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in Hackathon Chicago, Nov 10-12, 2006
EDF Energy Customer Services

Edf Energy company supplying energy and telephone services to homes and businesses in the UK. If you are already Edf Energy Customer , we are very interested to hear about your views on their phone menu system. If you have decided that you want to change your current energy supplier, you can call the Edf Energy-customer-services helpline on 0844 381 5192,and discuss with a member of EDF’s EnergyTeam what are the benefits of becoming their customer.

http://www.contacttelephonenumbers.com/edf-energy-customer-services/

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Hackathon Chicago, Nov 10-12, 2006

This is the home page wiki for Hackathon Chicago, Nov 10-12, 2006. The static website is at http://hackathon.info

Did you write about the Hackathon?

If you wrote about the hackathon, or posted pictures, please post them on the reporting page.

Lessons learned from this Hackathon

Pete and Andy and a bunch of other people wrote up this post-hackathon recap.

Please add your advice for future Hackathon attendees to the Hackathon Attendees HOWTO.

The Perl-ish people -- who we are

  • The attendees list is as complete as it can be. Make it more complete if you can.

The Perl-ish work -- what we do; what we did!

  • The projects are the reason for coming
    • Hackers: add your name to a project.
    • Leaders: add a project to the list.
  • If you're looking for a project, then highlight your skills so that project leaders can find you.
  • Our successes for the weekend!
  • Other notable events from the weekend.
  • Leave your feedback here.

Communications (human, email, and computer)

Hackathon logistics

  • The Todo list tracks organizational tasks. Add your name if you can help out.

Transportation

  • The Arrival Schedule will help coordinate transportation. Make a note if you'll need a ride to the hotel from either the Holiday Inn (van Galder bus drop-off point) or the Pingree Road (not the Crystal Lake) Metra station. The hotel will pick you up on Friday; Pete and Andy will do so other times. Please make it easy for them to schedule their time by signing up; they can't read minds.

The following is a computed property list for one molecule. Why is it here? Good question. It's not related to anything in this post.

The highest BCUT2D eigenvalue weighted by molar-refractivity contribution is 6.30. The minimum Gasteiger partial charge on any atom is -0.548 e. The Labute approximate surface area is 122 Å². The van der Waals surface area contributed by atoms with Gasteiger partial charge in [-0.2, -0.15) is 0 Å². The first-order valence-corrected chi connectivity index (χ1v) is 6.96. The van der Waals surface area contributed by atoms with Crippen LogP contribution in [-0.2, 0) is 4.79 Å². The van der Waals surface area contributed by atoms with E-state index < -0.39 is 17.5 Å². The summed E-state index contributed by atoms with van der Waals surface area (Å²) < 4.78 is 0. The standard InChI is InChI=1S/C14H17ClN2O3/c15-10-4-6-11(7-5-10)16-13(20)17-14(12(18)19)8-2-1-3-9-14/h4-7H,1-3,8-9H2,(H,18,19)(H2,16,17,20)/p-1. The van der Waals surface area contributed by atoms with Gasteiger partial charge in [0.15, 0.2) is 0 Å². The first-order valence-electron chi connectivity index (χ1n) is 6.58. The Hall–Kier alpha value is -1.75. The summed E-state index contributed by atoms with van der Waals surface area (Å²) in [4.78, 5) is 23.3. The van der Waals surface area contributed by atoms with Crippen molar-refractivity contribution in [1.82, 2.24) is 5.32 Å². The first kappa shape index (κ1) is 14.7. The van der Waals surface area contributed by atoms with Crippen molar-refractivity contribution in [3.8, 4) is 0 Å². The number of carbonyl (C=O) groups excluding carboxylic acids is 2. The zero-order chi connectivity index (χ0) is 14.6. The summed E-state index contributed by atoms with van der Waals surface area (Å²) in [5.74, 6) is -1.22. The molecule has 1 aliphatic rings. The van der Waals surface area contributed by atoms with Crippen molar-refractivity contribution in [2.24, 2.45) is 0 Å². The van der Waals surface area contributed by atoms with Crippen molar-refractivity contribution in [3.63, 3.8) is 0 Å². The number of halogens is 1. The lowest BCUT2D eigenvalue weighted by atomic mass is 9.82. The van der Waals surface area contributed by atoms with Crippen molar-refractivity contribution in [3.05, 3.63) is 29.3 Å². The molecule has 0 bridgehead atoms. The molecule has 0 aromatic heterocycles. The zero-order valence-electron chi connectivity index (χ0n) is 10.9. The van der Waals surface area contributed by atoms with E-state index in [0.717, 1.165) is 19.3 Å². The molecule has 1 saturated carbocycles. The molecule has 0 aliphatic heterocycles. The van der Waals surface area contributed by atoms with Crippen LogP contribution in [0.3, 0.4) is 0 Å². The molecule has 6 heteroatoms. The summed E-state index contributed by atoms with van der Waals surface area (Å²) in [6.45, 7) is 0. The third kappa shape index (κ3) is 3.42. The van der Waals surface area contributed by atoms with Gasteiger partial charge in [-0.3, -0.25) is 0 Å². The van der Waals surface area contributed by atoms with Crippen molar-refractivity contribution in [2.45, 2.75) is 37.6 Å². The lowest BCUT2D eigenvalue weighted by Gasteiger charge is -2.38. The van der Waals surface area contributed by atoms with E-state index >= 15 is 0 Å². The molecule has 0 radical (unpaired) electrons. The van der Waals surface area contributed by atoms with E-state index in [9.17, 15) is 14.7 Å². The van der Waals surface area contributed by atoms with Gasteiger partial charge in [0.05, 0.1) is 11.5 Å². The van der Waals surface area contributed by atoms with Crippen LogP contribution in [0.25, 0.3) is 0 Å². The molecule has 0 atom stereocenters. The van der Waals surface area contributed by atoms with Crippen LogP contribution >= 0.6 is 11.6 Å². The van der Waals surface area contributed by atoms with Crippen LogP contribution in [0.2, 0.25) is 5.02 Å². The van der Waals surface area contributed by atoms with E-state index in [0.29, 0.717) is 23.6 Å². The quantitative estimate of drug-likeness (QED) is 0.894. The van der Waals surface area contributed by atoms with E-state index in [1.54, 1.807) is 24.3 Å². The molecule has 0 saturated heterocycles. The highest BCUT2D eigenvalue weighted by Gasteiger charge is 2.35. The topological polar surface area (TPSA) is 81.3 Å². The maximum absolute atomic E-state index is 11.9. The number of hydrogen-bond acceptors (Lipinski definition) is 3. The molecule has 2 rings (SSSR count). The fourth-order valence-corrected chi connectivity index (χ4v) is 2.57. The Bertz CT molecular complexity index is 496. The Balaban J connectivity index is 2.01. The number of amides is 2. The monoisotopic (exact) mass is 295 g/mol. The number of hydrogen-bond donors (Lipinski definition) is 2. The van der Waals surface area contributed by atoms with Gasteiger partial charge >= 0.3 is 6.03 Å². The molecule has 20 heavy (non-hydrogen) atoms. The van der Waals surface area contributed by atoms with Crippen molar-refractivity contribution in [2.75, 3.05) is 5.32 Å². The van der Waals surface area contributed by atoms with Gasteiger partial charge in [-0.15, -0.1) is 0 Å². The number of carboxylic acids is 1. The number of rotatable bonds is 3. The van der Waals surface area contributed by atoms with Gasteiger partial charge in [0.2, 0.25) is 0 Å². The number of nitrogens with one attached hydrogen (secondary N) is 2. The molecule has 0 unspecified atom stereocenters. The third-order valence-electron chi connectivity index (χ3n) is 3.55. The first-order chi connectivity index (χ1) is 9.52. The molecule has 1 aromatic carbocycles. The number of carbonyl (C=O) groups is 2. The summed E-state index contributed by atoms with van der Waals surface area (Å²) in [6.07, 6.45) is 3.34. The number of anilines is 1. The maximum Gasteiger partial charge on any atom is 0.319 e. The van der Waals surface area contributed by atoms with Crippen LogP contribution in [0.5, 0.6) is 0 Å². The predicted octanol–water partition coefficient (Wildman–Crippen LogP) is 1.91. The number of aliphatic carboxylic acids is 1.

• Use the Departure Schedule if you'd like to coordinate your leaving.

Lodging, Food, and Meeting space

  • Country Inn & Suites is the place we're doing this. There's a special rate.
  • Pete and Andy are going to get lots of snacks 'n' food 'n' stuff for hacking. Make specific requests, we'll do what we can.
  • There is food nearby for meals.

Here's a list of Hackathon projects. Please note that the Hackathon is NOT just about Perl 6 and Parrot. Anyone who has a Perl project they'd like to work on is welcome.

Feel free to add your own, and if you have an svn repository that you would like mirrored on-site, please mention it at SVK Mirrors

List of all projects:



Thursday

Pete/Andy set up stuff, and bring people in.

Friday

8am -- Pete arrives / setup and organization
6pm -- Dinner/food in the meeting room

Saturday

6pm -- Dinner/food in the meeting room
6pm -- Krugle presentation in the meeting room

Sunday

8am-1pm -- Meeting room unavailable
6pm -- Dinner/food in the meeting room



  Who Fri Sat Sun From Where Online
A David Adler (dha) New York dha on irc.perl.org
B Jess Balint X? X X? Chicago jessb5760jessb5760
C chromatic   ! Portland, OR  
  Jason Carter   !   Crystal Lake, IL  
  Jason Crome   DeKalb, IL TheOneCromeDomeTheOneCromeDome
D Richard Dice ! Toronto, ON  
  Matt Diephouse X Ann Arbor, MI  
  Chris Dolan     Madison, WI  
  Clyde Forrester   X   Forest Park, IL  
F Mike Fragassi   X   Chicago  
G Jerry Gay Seattle, WA mikethepodmikethepod
  Patty Giorgas X     Chicago  
  Ryan Gerry   X McHenry, IL  
  Jason Gessner       Milwaukee, WI  
H Todd Hepler X X St. Louis, MO  
I Kelli Ireland   Pittsburgh, PA kelli3125kelli3125
J Andrew Johnson ?   Downers Grove, IL  
  Kirsten Jones Scotts Valley, CA synedra@mac.comsynedra@mac.com
K Jim Keenan Brooklyn, NY irc.perl.org: kid51